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Home>Levelset Community>Legal Help>Can a contractor file a lien if they have admitted to doing permit-able work without pulling proper permits? I have it in writing that they knowingly didn't pull the permits to insulate our exterior wall or redo our plumbing in the kitchen. We are in the process of filing a complaint with the state of Minnesota. Also, our new counter top had a defect in it and was replaced via warranty over a month after the rest of the project was completed - Does that day count as part of calculation when determining the 120 days to file a lien notice in Minnesota?

Can a contractor file a lien if they have admitted to doing permit-able work without pulling proper permits? I have it in writing that they knowingly didn't pull the permits to insulate our exterior wall or redo our plumbing in the kitchen. We are in the process of filing a complaint with the state of Minnesota. Also, our new counter top had a defect in it and was replaced via warranty over a month after the rest of the project was completed - Does that day count as part of calculation when determining the 120 days to file a lien notice in Minnesota?

MinnesotaLien DeadlinesRight to Lien

Can a contractor file a lien if they have admitted to doing permit-able work without pulling proper permits? I have it in writing that they knowingly didn't pull the permits to insulate our exterior wall or redo our plumbing in the kitchen. We are in the process of filing a complaint with the state of Minnesota and I spoke with the city building inspector and he said, obviously, he can't do an inspection at the end-would have to rip our walls open, if we made the contractor pull the permits. We also started an insurance claim with the general contractors agent for damages the subcontractors did to our window, paint, carpet and chipped counter top. We originally deducted the cost of these items based on estimates we received - except the counter top as it can't be patched and I don't want to necessarily replace it since we've got an under mount sink and a seam that the installers did an amazing job on - I just deducted an amount since he wasn't willing to even address it, we asked him to send us an adjusted final invoice which he is refusing so I contacted his agent to start a claim. Also, our new counter top had a defect in it and was replaced via warranty over a month after the rest of the project was completed - Does that day count as part of calculation when determining the 120 days to file a lien notice?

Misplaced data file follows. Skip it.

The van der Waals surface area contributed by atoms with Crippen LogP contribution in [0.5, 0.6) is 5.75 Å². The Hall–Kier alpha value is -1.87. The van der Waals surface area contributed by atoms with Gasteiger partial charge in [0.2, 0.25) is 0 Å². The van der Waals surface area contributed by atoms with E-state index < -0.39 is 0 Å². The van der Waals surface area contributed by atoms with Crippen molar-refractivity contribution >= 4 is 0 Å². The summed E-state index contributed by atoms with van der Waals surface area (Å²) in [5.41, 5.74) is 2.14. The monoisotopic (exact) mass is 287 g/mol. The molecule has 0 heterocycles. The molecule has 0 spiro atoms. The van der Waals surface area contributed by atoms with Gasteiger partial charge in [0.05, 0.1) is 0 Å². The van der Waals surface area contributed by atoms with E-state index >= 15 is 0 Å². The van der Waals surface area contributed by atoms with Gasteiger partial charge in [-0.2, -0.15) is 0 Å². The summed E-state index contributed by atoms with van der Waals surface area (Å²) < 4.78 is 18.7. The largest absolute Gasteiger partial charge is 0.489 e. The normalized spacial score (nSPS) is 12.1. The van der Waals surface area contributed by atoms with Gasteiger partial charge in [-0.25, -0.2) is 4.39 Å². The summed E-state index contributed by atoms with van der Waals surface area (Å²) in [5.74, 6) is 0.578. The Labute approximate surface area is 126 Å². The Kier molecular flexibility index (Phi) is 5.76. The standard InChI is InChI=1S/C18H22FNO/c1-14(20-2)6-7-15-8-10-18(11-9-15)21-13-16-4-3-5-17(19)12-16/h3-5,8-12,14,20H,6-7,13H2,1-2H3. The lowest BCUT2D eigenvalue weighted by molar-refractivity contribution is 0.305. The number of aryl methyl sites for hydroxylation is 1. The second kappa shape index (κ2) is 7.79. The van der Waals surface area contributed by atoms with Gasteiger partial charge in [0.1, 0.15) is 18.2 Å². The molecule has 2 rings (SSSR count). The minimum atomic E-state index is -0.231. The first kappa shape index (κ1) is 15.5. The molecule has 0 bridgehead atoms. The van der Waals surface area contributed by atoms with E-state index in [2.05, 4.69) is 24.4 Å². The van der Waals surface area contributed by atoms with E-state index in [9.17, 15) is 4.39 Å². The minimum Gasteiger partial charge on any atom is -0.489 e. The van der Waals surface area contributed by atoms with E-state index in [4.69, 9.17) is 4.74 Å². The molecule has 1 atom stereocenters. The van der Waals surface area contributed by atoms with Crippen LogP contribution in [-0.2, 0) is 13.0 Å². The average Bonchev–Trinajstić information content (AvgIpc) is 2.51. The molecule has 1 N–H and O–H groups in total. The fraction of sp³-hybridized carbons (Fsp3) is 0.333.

1 reply

Nov 30, 2018
That's a good question. First, it's worth noting that even when the underlying claim might not be invalid, a mechanics lien can typically be filed. County recorder offices typically have neither the authority nor the bandwidth to investigate each claim made. However, that does not mean that the claim must be paid or that it cannot be removed. Further, when a claimant files an improper lien, they could potentially be responsible for the costs associated with removing that lien, and if the lien is deemed to have been fraudulently filed, then more penalties could come into play. Anyway, regarding whether the failure to secure necessary permits will prevent the ability to lien, nothing in the Minnesota mechanics lien statute explicitly prohibits filing a lien due to a contractor's failure to pull permits. However, often, state contractor license rules will impose certain penalties upon contractors who fail to obtain the necessary licensure or property permit their jobs. Potentially, a contractor's failure to permit a job could result in penalties against them and, depending on state laws, result in the forfeiture of amounts already paid/cancelling amounts that will due to them. Consulting with a local construction attorney that is familiar with the ins-and-outs with the rules and penalties surrounding Minnesota contractor licensing and permitting would be helpful here. They should be able to provide more clarity on what may be owed the contractor, and thus, what that contractor might be entitled to lien. Regarding the timeframe for filing a Minnesota lien - in calculating the mechanics lien deadline, Minnesota courts will disregard “items of labor or material which are nominal or insignificant in amount and furnished for the sole purpose of extending the time for filing the lien.” However, unlike other states, Minnesota does not appear to prohibit warranty or punch-list work from establishing a last furnishing date. Thus, if work is not nominal, insignificant, or done merely to extend the timeline for filing a lien, that work might serve as a valid date from which to base the timeline for a Minnesota lien - even when that work was corrective in nature.
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